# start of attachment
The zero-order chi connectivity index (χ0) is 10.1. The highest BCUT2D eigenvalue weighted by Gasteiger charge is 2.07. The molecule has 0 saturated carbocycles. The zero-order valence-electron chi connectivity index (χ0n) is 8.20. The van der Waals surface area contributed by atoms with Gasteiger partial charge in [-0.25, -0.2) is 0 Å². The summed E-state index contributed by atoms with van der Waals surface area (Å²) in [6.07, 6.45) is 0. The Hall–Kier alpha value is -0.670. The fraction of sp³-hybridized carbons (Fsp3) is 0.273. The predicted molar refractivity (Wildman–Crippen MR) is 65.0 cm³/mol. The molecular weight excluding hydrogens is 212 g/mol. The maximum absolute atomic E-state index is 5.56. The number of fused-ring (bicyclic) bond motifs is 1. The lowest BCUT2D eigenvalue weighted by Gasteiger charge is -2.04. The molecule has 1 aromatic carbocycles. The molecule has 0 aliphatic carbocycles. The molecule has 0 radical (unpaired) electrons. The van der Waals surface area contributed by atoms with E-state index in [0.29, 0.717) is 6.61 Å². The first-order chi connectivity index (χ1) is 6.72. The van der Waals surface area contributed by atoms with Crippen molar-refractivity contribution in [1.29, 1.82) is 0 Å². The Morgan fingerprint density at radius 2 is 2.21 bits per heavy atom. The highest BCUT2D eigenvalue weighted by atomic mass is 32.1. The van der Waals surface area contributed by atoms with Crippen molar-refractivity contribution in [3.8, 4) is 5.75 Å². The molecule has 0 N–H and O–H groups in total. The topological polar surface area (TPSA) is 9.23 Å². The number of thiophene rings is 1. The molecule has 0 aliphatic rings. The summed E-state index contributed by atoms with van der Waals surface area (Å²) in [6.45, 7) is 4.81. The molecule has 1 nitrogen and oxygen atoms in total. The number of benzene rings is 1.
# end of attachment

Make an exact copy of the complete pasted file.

The zero-order chi connectivity index (χ0) is 10.1. The highest BCUT2D eigenvalue weighted by Gasteiger charge is 2.07. The molecule has 0 saturated carbocycles. The zero-order valence-electron chi connectivity index (χ0n) is 8.20. The van der Waals surface area contributed by atoms with Gasteiger partial charge in [-0.25, -0.2) is 0 Å². The summed E-state index contributed by atoms with van der Waals surface area (Å²) in [6.07, 6.45) is 0. The Hall–Kier alpha value is -0.670. The fraction of sp³-hybridized carbons (Fsp3) is 0.273. The predicted molar refractivity (Wildman–Crippen MR) is 65.0 cm³/mol. The molecular weight excluding hydrogens is 212 g/mol. The maximum absolute atomic E-state index is 5.56. The number of fused-ring (bicyclic) bond motifs is 1. The lowest BCUT2D eigenvalue weighted by Gasteiger charge is -2.04. The molecule has 1 aromatic carbocycles. The molecule has 0 aliphatic carbocycles. The molecule has 0 radical (unpaired) electrons. The van der Waals surface area contributed by atoms with E-state index in [0.29, 0.717) is 6.61 Å². The first-order chi connectivity index (χ1) is 6.72. The van der Waals surface area contributed by atoms with Crippen molar-refractivity contribution in [1.29, 1.82) is 0 Å². The Morgan fingerprint density at radius 2 is 2.21 bits per heavy atom. The highest BCUT2D eigenvalue weighted by atomic mass is 32.1. The van der Waals surface area contributed by atoms with Crippen molar-refractivity contribution in [3.8, 4) is 5.75 Å². The molecule has 0 N–H and O–H groups in total. The topological polar surface area (TPSA) is 9.23 Å². The number of thiophene rings is 1. The molecule has 0 aliphatic rings. The summed E-state index contributed by atoms with van der Waals surface area (Å²) in [6.45, 7) is 4.81. The molecule has 1 nitrogen and oxygen atoms in total. The number of benzene rings is 1.